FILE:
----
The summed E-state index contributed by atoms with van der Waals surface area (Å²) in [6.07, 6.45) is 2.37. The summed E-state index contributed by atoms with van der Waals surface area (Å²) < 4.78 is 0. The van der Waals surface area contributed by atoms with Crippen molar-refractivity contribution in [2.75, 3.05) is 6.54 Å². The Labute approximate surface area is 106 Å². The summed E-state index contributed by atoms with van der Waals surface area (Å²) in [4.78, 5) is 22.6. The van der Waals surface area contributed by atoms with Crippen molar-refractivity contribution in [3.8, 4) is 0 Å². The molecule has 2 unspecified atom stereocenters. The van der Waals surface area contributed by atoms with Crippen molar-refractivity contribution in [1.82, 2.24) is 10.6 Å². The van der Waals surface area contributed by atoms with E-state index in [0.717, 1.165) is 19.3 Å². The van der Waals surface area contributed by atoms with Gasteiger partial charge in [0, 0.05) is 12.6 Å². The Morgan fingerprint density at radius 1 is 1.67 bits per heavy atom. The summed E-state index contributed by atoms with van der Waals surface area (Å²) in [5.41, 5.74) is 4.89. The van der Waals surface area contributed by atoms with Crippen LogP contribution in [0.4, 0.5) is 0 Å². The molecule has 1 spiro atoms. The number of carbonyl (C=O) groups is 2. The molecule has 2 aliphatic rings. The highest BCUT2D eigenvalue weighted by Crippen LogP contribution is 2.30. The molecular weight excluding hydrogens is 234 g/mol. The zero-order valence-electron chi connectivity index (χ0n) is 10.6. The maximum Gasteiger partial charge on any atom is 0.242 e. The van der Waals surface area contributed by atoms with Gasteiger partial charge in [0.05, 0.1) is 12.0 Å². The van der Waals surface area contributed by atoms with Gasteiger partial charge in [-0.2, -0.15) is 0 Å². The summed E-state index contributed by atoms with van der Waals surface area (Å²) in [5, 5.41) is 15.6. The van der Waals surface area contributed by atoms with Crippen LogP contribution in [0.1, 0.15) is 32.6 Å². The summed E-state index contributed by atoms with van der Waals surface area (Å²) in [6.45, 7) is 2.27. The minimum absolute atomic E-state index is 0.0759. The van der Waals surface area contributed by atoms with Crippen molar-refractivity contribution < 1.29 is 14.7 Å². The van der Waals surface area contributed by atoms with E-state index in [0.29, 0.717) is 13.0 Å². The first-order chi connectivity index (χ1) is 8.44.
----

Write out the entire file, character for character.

The summed E-state index contributed by atoms with van der Waals surface area (Å²) in [6.07, 6.45) is 2.37. The summed E-state index contributed by atoms with van der Waals surface area (Å²) < 4.78 is 0. The van der Waals surface area contributed by atoms with Crippen molar-refractivity contribution in [2.75, 3.05) is 6.54 Å². The Labute approximate surface area is 106 Å². The summed E-state index contributed by atoms with van der Waals surface area (Å²) in [4.78, 5) is 22.6. The van der Waals surface area contributed by atoms with Crippen molar-refractivity contribution in [3.8, 4) is 0 Å². The molecule has 2 unspecified atom stereocenters. The van der Waals surface area contributed by atoms with Crippen molar-refractivity contribution in [1.82, 2.24) is 10.6 Å². The van der Waals surface area contributed by atoms with E-state index in [0.717, 1.165) is 19.3 Å². The van der Waals surface area contributed by atoms with Gasteiger partial charge in [0, 0.05) is 12.6 Å². The Morgan fingerprint density at radius 1 is 1.67 bits per heavy atom. The summed E-state index contributed by atoms with van der Waals surface area (Å²) in [5.41, 5.74) is 4.89. The van der Waals surface area contributed by atoms with Crippen LogP contribution in [0.4, 0.5) is 0 Å². The molecule has 1 spiro atoms. The number of carbonyl (C=O) groups is 2. The molecule has 2 aliphatic rings. The highest BCUT2D eigenvalue weighted by Crippen LogP contribution is 2.30. The molecular weight excluding hydrogens is 234 g/mol. The zero-order valence-electron chi connectivity index (χ0n) is 10.6. The maximum Gasteiger partial charge on any atom is 0.242 e. The van der Waals surface area contributed by atoms with Gasteiger partial charge in [0.05, 0.1) is 12.0 Å². The van der Waals surface area contributed by atoms with Gasteiger partial charge in [-0.2, -0.15) is 0 Å². The summed E-state index contributed by atoms with van der Waals surface area (Å²) in [5, 5.41) is 15.6. The van der Waals surface area contributed by atoms with Crippen LogP contribution in [0.1, 0.15) is 32.6 Å². The summed E-state index contributed by atoms with van der Waals surface area (Å²) in [6.45, 7) is 2.27. The minimum absolute atomic E-state index is 0.0759. The van der Waals surface area contributed by atoms with Crippen molar-refractivity contribution < 1.29 is 14.7 Å². The van der Waals surface area contributed by atoms with E-state index in [0.29, 0.717) is 13.0 Å². The first-order chi connectivity index (χ1) is 8.44.